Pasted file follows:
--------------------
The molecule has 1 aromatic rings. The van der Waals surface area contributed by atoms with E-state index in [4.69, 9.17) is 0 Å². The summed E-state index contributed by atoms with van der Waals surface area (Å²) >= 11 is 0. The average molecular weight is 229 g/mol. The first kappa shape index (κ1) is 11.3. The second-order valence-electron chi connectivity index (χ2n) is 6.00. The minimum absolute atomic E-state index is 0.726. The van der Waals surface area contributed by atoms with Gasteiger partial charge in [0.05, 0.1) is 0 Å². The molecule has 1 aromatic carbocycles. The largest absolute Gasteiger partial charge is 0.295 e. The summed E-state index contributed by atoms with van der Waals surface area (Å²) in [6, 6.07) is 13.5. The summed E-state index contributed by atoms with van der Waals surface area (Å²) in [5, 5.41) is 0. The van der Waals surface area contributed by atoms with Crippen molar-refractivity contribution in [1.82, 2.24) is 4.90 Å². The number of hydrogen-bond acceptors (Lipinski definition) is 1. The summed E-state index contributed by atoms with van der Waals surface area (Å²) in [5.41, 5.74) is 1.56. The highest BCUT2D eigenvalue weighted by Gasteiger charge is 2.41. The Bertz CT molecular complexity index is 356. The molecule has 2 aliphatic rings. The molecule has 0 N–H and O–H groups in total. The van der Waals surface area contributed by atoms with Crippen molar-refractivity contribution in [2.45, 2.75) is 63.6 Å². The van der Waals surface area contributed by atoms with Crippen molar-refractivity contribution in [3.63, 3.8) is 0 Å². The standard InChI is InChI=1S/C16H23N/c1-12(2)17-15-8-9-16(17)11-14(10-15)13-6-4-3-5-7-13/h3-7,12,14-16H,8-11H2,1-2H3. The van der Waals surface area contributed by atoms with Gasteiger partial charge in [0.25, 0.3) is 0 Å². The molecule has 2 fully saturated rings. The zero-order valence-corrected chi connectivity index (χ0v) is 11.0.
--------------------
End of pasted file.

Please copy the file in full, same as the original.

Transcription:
The molecule has 1 aromatic rings. The van der Waals surface area contributed by atoms with E-state index in [4.69, 9.17) is 0 Å². The summed E-state index contributed by atoms with van der Waals surface area (Å²) >= 11 is 0. The average molecular weight is 229 g/mol. The first kappa shape index (κ1) is 11.3. The second-order valence-electron chi connectivity index (χ2n) is 6.00. The minimum absolute atomic E-state index is 0.726. The van der Waals surface area contributed by atoms with Gasteiger partial charge in [0.05, 0.1) is 0 Å². The molecule has 1 aromatic carbocycles. The largest absolute Gasteiger partial charge is 0.295 e. The summed E-state index contributed by atoms with van der Waals surface area (Å²) in [6, 6.07) is 13.5. The summed E-state index contributed by atoms with van der Waals surface area (Å²) in [5, 5.41) is 0. The van der Waals surface area contributed by atoms with Crippen molar-refractivity contribution in [1.82, 2.24) is 4.90 Å². The number of hydrogen-bond acceptors (Lipinski definition) is 1. The summed E-state index contributed by atoms with van der Waals surface area (Å²) in [5.41, 5.74) is 1.56. The highest BCUT2D eigenvalue weighted by Gasteiger charge is 2.41. The Bertz CT molecular complexity index is 356. The molecule has 2 aliphatic rings. The molecule has 0 N–H and O–H groups in total. The van der Waals surface area contributed by atoms with Crippen molar-refractivity contribution in [2.45, 2.75) is 63.6 Å². The van der Waals surface area contributed by atoms with Crippen molar-refractivity contribution in [3.63, 3.8) is 0 Å². The standard InChI is InChI=1S/C16H23N/c1-12(2)17-15-8-9-16(17)11-14(10-15)13-6-4-3-5-7-13/h3-7,12,14-16H,8-11H2,1-2H3. The van der Waals surface area contributed by atoms with Gasteiger partial charge in [0.25, 0.3) is 0 Å². The molecule has 2 fully saturated rings. The zero-order valence-corrected chi connectivity index (χ0v) is 11.0.